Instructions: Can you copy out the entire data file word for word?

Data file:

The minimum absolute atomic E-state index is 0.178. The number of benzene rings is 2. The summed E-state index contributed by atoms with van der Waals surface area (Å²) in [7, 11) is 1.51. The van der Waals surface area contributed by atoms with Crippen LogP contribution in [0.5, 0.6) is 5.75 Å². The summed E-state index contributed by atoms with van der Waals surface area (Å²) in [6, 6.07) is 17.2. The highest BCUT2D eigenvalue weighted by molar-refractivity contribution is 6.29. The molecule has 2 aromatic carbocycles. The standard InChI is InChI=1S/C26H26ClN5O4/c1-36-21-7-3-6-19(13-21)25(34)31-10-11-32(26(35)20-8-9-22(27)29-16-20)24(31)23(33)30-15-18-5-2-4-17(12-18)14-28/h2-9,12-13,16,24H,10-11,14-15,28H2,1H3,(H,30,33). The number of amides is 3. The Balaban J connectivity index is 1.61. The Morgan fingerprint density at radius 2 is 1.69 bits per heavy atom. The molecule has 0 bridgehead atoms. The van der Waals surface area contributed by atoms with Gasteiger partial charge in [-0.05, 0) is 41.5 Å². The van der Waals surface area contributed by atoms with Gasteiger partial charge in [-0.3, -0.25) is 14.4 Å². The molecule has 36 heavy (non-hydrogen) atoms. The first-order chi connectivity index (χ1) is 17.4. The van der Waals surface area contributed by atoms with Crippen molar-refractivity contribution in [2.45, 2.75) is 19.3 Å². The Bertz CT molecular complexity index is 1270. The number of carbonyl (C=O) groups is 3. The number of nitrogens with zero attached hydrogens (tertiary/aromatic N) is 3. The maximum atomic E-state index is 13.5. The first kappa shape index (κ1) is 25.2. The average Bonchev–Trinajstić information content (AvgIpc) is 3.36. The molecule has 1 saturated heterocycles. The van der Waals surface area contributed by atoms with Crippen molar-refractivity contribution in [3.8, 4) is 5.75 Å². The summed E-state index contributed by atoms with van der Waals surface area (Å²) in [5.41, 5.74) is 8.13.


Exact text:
The minimum absolute atomic E-state index is 0.178. The number of benzene rings is 2. The summed E-state index contributed by atoms with van der Waals surface area (Å²) in [7, 11) is 1.51. The van der Waals surface area contributed by atoms with Crippen LogP contribution in [0.5, 0.6) is 5.75 Å². The summed E-state index contributed by atoms with van der Waals surface area (Å²) in [6, 6.07) is 17.2. The highest BCUT2D eigenvalue weighted by molar-refractivity contribution is 6.29. The molecule has 2 aromatic carbocycles. The standard InChI is InChI=1S/C26H26ClN5O4/c1-36-21-7-3-6-19(13-21)25(34)31-10-11-32(26(35)20-8-9-22(27)29-16-20)24(31)23(33)30-15-18-5-2-4-17(12-18)14-28/h2-9,12-13,16,24H,10-11,14-15,28H2,1H3,(H,30,33). The number of amides is 3. The Balaban J connectivity index is 1.61. The Morgan fingerprint density at radius 2 is 1.69 bits per heavy atom. The molecule has 0 bridgehead atoms. The van der Waals surface area contributed by atoms with Gasteiger partial charge in [-0.05, 0) is 41.5 Å². The van der Waals surface area contributed by atoms with Gasteiger partial charge in [-0.3, -0.25) is 14.4 Å². The molecule has 36 heavy (non-hydrogen) atoms. The first-order chi connectivity index (χ1) is 17.4. The van der Waals surface area contributed by atoms with Crippen molar-refractivity contribution in [2.45, 2.75) is 19.3 Å². The Bertz CT molecular complexity index is 1270. The number of carbonyl (C=O) groups is 3. The number of nitrogens with zero attached hydrogens (tertiary/aromatic N) is 3. The maximum atomic E-state index is 13.5. The first kappa shape index (κ1) is 25.2. The average Bonchev–Trinajstić information content (AvgIpc) is 3.36. The molecule has 1 saturated heterocycles. The van der Waals surface area contributed by atoms with Crippen molar-refractivity contribution in [3.8, 4) is 5.75 Å². The summed E-state index contributed by atoms with van der Waals surface area (Å²) in [5.41, 5.74) is 8.13.